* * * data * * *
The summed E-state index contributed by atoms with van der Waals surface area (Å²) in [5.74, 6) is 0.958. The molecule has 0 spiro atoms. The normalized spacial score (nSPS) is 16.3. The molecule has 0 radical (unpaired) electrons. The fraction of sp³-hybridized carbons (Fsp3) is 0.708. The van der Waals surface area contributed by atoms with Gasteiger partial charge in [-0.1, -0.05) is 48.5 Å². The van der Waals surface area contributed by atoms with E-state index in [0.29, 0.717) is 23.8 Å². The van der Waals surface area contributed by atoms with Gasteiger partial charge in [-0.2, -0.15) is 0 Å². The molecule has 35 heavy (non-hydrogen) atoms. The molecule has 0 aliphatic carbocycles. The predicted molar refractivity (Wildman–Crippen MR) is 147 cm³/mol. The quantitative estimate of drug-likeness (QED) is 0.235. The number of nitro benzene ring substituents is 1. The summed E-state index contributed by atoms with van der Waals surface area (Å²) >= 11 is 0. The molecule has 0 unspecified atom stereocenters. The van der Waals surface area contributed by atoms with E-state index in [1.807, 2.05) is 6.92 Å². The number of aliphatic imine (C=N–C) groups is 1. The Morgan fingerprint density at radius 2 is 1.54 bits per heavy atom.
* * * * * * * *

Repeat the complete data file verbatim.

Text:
The summed E-state index contributed by atoms with van der Waals surface area (Å²) in [5.74, 6) is 0.958. The molecule has 0 spiro atoms. The normalized spacial score (nSPS) is 16.3. The molecule has 0 radical (unpaired) electrons. The fraction of sp³-hybridized carbons (Fsp3) is 0.708. The van der Waals surface area contributed by atoms with Gasteiger partial charge in [-0.1, -0.05) is 48.5 Å². The van der Waals surface area contributed by atoms with E-state index in [0.29, 0.717) is 23.8 Å². The van der Waals surface area contributed by atoms with Gasteiger partial charge in [-0.2, -0.15) is 0 Å². The molecule has 35 heavy (non-hydrogen) atoms. The molecule has 0 aliphatic carbocycles. The predicted molar refractivity (Wildman–Crippen MR) is 147 cm³/mol. The quantitative estimate of drug-likeness (QED) is 0.235. The number of nitro benzene ring substituents is 1. The summed E-state index contributed by atoms with van der Waals surface area (Å²) >= 11 is 0. The molecule has 0 unspecified atom stereocenters. The van der Waals surface area contributed by atoms with E-state index in [1.807, 2.05) is 6.92 Å². The number of aliphatic imine (C=N–C) groups is 1. The Morgan fingerprint density at radius 2 is 1.54 bits per heavy atom.